Overview of strawberries from Florida in the U.S. market, complemented by charts from Agronometrics. Original published on October 8, 2022.
Florida’s strawberry growers had a delayed start to the season; some intentionally and others by Hurricane Ian.
Matt Parke, farm manager of Parkesdale Farms in Plant City, Florida, estimates that 80% of the industry decided to begin plantings later this year, a week later than normal. But then some had plants ready to go before being sidelined by the storm when it came across Florida on Sept. 28.
“The volume in some of these fields is not quite there yet, but it’s coming. I think what it’s going to do is help us out on our March pick with quality fruit. The later you plant the better the fruit is later,” Parke said. “(The hurricane) set the industry back a little bit I think, but a lot of people wanted to plant a little later this year.
“I would say 15% of the ground would have been covered when that hurricane came through if it had been a normal deal. As a whole, the industry was about a week behind but chosen to be a week behind.”
For those growers with a crop right now, they are taking advantage of high quality and strong market prices.
“Everything’s looking really good this year. Speaking for myself, we’re picking some good numbers. All my plants look really good. We’re picking some early numbers that we weren’t picking last year because of the cool start to the winter we had last year,” Parke said. “The market is good. The quality of the berries is great. As of right now everything is looking up and up.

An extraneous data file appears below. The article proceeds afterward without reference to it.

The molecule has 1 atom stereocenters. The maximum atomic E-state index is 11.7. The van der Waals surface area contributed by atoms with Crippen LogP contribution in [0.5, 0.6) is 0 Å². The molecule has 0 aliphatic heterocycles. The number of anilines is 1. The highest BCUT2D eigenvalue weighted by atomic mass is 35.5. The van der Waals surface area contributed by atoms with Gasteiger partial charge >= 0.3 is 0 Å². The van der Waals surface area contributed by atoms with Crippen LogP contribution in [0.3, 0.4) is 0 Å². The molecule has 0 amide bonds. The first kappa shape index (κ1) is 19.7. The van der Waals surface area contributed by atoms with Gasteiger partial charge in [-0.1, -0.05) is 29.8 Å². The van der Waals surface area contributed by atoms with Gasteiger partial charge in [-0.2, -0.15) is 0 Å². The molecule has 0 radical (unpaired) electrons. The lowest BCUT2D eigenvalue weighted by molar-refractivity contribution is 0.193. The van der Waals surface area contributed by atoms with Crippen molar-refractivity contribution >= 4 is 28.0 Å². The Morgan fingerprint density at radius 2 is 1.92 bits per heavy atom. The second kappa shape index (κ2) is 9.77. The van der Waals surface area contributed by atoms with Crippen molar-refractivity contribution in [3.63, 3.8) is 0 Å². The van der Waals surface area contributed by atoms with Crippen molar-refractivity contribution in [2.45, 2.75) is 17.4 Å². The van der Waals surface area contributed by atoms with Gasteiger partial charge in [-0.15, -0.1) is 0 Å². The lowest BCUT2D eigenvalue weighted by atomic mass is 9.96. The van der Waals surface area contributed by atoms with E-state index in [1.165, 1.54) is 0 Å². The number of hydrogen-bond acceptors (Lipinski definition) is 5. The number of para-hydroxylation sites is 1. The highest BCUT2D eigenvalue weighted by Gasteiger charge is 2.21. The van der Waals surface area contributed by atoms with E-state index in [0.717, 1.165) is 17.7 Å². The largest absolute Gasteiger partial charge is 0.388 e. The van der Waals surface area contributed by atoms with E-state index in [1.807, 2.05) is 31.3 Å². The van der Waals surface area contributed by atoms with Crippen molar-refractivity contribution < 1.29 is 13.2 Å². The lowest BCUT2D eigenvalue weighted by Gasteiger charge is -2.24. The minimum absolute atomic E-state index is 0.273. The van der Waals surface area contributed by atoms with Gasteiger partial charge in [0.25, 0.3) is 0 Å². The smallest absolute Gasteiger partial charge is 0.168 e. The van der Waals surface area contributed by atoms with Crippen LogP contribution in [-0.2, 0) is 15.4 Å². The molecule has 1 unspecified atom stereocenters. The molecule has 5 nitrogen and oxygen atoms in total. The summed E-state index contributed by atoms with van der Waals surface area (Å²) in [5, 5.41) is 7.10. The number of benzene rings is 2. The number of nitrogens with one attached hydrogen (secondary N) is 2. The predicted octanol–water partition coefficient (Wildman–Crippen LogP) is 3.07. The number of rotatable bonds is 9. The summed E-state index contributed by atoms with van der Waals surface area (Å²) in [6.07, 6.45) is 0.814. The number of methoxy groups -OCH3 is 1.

“If we get some warm weather, we’re really going to start picking some numbers, but I think we’re in perfect weather; lower 80s in the midday and overnight lows of low 60s. It looks like it’s going to stay there for the next two weeks. We should pick a steady amount and have a good start to the season.”
Parke estimates that eight one-pound flats of strawberries are selling for around $30 each.
“We always have a good market this time of year, but I would say it’s a little above normal,” Parke said.
He expects an influx of berries over the next two weeks with the peak occurring during the week of Christmas.
The News in Charts is a collection of stories from the industry complemented by charts from Agronometrics to help better tell their story.
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